Construct Libraries and External Constructs

Service constructs can be defined externally with construct libraries. The idea is that service configurations can import the behaviour from such libraries which provide some encapsulated, logical chunk of information. An example is providing basic spoof prevention for firewalls. Typically a small set of rules can be used to prevent IP Packets with the source address of non-globally routable addresses from entering in via the un-trusted, global interface. As these rules will remain the same over many firewall configurations, it is advantageous to define them externally, and simply reference them.

        <!-- Use externally defined loopback feature -->
        <dns:DNSConstruct name="Loopback" description="Pull in external loopback definitions">

              <Variable name="primaryns" value="$NS"/>
              <Variable name="adminmail" value="admin.$root_domain"/>

           <!-- Pull in loopback definition. Use variables to define behaviour -->
           <ExternalConstruct name="DNS::ExternalConstruct:Loopback"/>


The XML extract above shows how a reference to an externally defined service construct can be made. The construct to be included is DNS::ExternalConstruct:Loopback, and various variable mappings are made to pass information onto this construct. When full XML generation is required, i.e. when passing through the translator, the whole dns:DNSConstruct element will be replaced by the construct within the external library.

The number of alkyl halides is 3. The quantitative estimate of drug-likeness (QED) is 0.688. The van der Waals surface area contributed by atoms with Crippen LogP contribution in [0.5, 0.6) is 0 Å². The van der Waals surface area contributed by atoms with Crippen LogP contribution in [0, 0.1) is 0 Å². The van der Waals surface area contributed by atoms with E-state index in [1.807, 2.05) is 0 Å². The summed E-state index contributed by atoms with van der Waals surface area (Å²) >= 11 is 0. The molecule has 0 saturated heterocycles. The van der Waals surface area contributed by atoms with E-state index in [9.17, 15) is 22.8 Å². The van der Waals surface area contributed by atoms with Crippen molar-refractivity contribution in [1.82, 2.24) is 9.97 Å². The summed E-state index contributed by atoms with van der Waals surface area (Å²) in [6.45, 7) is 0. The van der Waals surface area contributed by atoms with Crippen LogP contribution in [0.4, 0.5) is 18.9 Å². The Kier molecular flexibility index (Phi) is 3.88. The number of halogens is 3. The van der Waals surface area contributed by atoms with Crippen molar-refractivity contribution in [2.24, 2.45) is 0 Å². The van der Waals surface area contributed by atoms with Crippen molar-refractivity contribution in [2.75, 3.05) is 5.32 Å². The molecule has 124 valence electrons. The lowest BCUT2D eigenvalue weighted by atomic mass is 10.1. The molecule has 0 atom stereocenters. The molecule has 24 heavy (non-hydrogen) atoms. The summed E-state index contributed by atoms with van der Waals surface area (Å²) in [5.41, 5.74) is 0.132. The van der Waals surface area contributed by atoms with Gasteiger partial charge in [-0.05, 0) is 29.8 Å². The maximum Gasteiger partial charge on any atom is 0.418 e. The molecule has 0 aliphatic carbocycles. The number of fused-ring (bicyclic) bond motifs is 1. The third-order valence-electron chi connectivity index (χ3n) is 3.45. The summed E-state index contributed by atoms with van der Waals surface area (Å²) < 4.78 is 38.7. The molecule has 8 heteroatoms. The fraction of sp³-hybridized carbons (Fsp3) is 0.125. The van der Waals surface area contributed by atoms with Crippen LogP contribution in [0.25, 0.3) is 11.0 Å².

External constructs are implemented using a substitution method. When the user wishes to generate fully expanded XML configuration, such as prior to running through the XSL translator, the external construct references are resolved. However, variable scope also plays an important role. The reference to include an external construct can itself include a set of variable mappings, enabling data to be passed through to the external construct itself. A simple example of this, using the spoof prevention scheme mentioned previously, is to define $ut_interface to be the untrusted interface of the machine. The external construct would then use this data in defining the actual rules.

        <!-- This file holds all the different DNS constructs that can be use. Each DNS constuct
        is basically a set of forward and reverse start of authorities, and include external
        variables which must be defined when they are included. To use these, you must define
        the variables somewhere in the variable namespace. Hence, if a construct defines that
        $primaryns needs to be present, define it somewhere, either within the parent Service
        or Node. -->
        <ntman:ConstructLibrary xmlns=""
                                name="External DNS constructs"
                                description="Various DNS external constructs">

           <!-- DNS reverse start of authority entry for lookback resolution. User should define 
           $primaryns to be the address of the primary name server and $adminmail to the 
           administrators email. -->
           <DNSConstruct name="DNS::ExternalConstruct:Loopback" 
                         description="Lookback DNS reverse resolution">

              <dns:ReverseSOA match=""

                 <!-- Just define a name server and out loopback mappings. -->
                 <dns:NS match="" target="$primaryns"/>
                 <dns:PTR match="" target="localhost"/>